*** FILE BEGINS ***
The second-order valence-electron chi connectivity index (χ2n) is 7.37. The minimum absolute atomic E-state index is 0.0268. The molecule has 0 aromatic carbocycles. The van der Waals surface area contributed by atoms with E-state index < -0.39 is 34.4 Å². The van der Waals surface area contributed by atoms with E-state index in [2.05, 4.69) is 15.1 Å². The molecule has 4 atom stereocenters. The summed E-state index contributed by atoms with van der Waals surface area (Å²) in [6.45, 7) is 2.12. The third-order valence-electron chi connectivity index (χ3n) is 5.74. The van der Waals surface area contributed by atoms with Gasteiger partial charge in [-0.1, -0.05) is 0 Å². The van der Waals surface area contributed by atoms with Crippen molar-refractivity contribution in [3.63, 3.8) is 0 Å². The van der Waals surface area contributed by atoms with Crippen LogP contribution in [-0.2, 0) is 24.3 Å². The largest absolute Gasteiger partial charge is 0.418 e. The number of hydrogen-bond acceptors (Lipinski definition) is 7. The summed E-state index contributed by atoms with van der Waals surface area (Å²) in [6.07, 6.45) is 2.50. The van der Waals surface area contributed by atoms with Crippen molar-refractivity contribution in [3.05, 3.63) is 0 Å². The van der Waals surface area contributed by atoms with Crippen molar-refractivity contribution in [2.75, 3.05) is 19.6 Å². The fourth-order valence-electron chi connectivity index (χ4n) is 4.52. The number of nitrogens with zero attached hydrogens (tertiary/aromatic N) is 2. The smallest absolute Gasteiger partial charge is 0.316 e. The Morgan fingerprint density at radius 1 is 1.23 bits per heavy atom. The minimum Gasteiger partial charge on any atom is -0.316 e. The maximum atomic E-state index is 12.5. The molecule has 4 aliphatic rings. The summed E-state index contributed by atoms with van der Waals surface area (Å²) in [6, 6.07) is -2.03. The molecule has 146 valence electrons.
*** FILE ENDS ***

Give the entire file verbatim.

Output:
The second-order valence-electron chi connectivity index (χ2n) is 7.37. The minimum absolute atomic E-state index is 0.0268. The molecule has 0 aromatic carbocycles. The van der Waals surface area contributed by atoms with E-state index < -0.39 is 34.4 Å². The van der Waals surface area contributed by atoms with E-state index in [2.05, 4.69) is 15.1 Å². The molecule has 4 atom stereocenters. The summed E-state index contributed by atoms with van der Waals surface area (Å²) in [6.45, 7) is 2.12. The third-order valence-electron chi connectivity index (χ3n) is 5.74. The van der Waals surface area contributed by atoms with Gasteiger partial charge in [-0.1, -0.05) is 0 Å². The van der Waals surface area contributed by atoms with Crippen molar-refractivity contribution in [3.63, 3.8) is 0 Å². The van der Waals surface area contributed by atoms with Crippen LogP contribution in [-0.2, 0) is 24.3 Å². The largest absolute Gasteiger partial charge is 0.418 e. The number of hydrogen-bond acceptors (Lipinski definition) is 7. The summed E-state index contributed by atoms with van der Waals surface area (Å²) in [6.07, 6.45) is 2.50. The van der Waals surface area contributed by atoms with Crippen molar-refractivity contribution in [3.05, 3.63) is 0 Å². The van der Waals surface area contributed by atoms with Crippen molar-refractivity contribution in [2.75, 3.05) is 19.6 Å². The fourth-order valence-electron chi connectivity index (χ4n) is 4.52. The number of nitrogens with zero attached hydrogens (tertiary/aromatic N) is 2. The smallest absolute Gasteiger partial charge is 0.316 e. The Morgan fingerprint density at radius 1 is 1.23 bits per heavy atom. The minimum Gasteiger partial charge on any atom is -0.316 e. The maximum atomic E-state index is 12.5. The molecule has 4 aliphatic rings. The summed E-state index contributed by atoms with van der Waals surface area (Å²) in [6, 6.07) is -2.03. The molecule has 146 valence electrons.